North Korea’s regime is using cryptocurrency scams and fake digital coin offerings to raise money for the government, new research on North Korea’s internet use reveals.
One example is a company called Marine Chain, which launched in 2018 to allegedly offer partial ownership of maritime vessels in exchange for digital tokens. It is unclear exactly how much revenue the company raised, and six months later its website had been taken offline. But cybersecurity researchers from Recorded Future, who on Thursday released a report title Shifting Patterns in Internet Use Reveal Adaptable and Innovative North Korean Ruling Elite, discovered that the company’s CEO, a man named Captain Jonathan Foong Kah Keon, was a Singaporean national who has allegedly been working to help North Korea evade international sanctions for years.
Foong succeeded in giving the company a veneer of legitimacy by appearing at investor conferences and promoting himself as the coin’s human face, analysts say. In March, for example, he appeared at a conference in Shanghai on blockchain technology and “digitalizing the supply chain.” Foong was listed as the CEO of Marine Chain and likely used the speaking tour to attract investors to the company. He also spoke at a forum on supply chain and logistics innovation in Hong Kong that month.
“It demonstrates the overlap between physical support networks with the virtual support networks,” Priscilla Moriuchi, director of strategic threat development at Recorded Future told. “Captain Foong is part a network of North Korea supporters in Singapore. The broad consensus is that the support is financially driven. They’re unscrupulous business people who are willing to engage a wide variety of illicit partners.”
Foong’s current LinkedIn profile does not include a reference to Marine Chain, but claims that he has over two decades of experience as a ship’s captain and over 10 years of experience working for SingClass International, which provides classification services to “various ship owner administrations.” News articles from 2003 mention Foong as the deputy director of the Mongolian shipping registry.
For the last several years, North Korea has been using a variety of scams and cyber attacks to raise money for the Kim regime. In 2016, for example, North Korean hackers were accused of stealing at least $81 million for a bank in Bangladesh. The North Korean hacking group Lazarus Group was blamed for that and a ransomware attack called WannaCry that infiltrated institutions across Europe. The regime also mined cryptocurrency on some of the stolen computers. But experts say it’s the low-level cybercrime, including writing scripts for online poker games, that is most prevalent.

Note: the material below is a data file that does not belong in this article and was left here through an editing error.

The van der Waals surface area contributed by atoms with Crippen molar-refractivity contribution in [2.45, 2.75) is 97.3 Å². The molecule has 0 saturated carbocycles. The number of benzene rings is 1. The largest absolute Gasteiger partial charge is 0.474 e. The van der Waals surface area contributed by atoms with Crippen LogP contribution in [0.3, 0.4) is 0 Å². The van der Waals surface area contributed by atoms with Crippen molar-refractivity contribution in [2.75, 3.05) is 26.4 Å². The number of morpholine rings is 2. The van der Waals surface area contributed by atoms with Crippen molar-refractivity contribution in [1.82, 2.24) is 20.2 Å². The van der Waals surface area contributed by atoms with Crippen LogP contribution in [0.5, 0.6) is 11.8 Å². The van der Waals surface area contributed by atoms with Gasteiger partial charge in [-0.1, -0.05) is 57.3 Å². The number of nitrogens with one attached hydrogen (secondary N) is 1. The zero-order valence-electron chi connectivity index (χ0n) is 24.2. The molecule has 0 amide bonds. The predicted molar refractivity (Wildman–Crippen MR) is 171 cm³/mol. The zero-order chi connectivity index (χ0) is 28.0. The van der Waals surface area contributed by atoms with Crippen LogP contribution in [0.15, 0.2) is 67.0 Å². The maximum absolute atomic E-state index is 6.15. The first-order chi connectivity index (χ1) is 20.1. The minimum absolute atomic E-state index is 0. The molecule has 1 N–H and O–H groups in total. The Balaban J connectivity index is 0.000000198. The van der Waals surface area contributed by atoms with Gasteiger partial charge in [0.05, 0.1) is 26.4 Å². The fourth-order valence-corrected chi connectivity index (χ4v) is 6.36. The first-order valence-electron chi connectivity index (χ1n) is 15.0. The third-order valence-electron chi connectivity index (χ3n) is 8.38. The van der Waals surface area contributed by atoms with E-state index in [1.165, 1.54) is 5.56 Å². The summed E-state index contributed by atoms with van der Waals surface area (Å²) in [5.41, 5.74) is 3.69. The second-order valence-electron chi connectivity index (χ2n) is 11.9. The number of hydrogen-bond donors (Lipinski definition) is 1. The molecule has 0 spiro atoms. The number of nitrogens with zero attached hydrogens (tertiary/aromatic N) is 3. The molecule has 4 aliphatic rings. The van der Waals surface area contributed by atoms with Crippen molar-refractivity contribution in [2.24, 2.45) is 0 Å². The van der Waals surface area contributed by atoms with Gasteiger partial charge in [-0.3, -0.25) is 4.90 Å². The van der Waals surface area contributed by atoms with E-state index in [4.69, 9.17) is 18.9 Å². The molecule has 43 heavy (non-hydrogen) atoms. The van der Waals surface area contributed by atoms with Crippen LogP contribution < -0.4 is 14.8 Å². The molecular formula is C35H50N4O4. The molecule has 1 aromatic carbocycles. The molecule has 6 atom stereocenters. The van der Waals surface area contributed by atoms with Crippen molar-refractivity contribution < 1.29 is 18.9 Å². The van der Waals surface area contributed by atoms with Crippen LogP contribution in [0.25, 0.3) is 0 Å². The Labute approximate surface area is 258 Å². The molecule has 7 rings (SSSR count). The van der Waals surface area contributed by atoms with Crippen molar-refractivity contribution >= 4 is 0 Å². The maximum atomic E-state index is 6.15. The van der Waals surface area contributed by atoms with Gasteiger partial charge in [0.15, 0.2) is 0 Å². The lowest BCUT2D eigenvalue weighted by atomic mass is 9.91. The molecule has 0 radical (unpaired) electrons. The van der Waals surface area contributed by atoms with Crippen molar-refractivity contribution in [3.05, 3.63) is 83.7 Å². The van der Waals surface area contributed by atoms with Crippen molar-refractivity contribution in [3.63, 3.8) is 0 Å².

The companies Foong has worked with “have been linked to manipulating the national flag registries for three countries, which were frequently used as flags of convenience for North Korean vessels,” according to the report by Recorded Future. The report’s authors said that Marine Chain was a “blockchain scam that we assess with high confidence was conducted on behalf of North Korea.”
The business information platform Crunchbase, meanwhile, describes Marine Chain as “a next-generation global maritime investment marketplace; enabled by blockchain technology.” The company allegedly had between 11 to 50 employees and had gone through one round of funding. Today, however, only one employee, a Korean national, is listed on the company’s LinkedIn page.
Researchers also previously linked Marine Chain to a man named Tony Walker, who claimed to be a “maritime industry blockchain specialist,” and a man named Hyo Myong Choi, who claimed to be a cryptocurrency investor in Korea. Both men have a limited online presence, and cryptocurrency enthusiasts have expressed doubt about whether the men exist outside of the Marine Chain scam.
“Not sure if anybody else is looking at Marine Chain. Seems to be founded by a guy called Tony Walker from Singapore but I can’t find much on him online. Anyone seen any of his previous projects?” asked one user on the online platform Reddit.
“Havent come across Tony Walker and his LinkedIn profile doesn’t have a photo. I heard most of the Marine Chain team quit in January because if legal issues. Never a good sign. Did you pick that up?” responded another user.
Experts note that the scams are rarely prosecuted because it’s difficult to distinguish a failed cryptocurrency company from a fraudulent one.
“Fifty to 60 percent of initial coin operations fail. So investors know the risks and they invested,” Moriuchi told Newsweek. “They need to regulate the cryptocurrency more broadly. Regulation at some point is needed because it’s risky for regular people. But now it’s hard to hold these types of enablers accountable.”
In general, researchers discovered that the North Korean regime and its backers are switching from using western social media platforms like Facebook and Instagram to Chinese platforms, with the exception of LinkedIn, which remains popular.
The LinkedIn page for Marine Chain still exists and claims that the company’s address is in Wanchai, Hong Kong.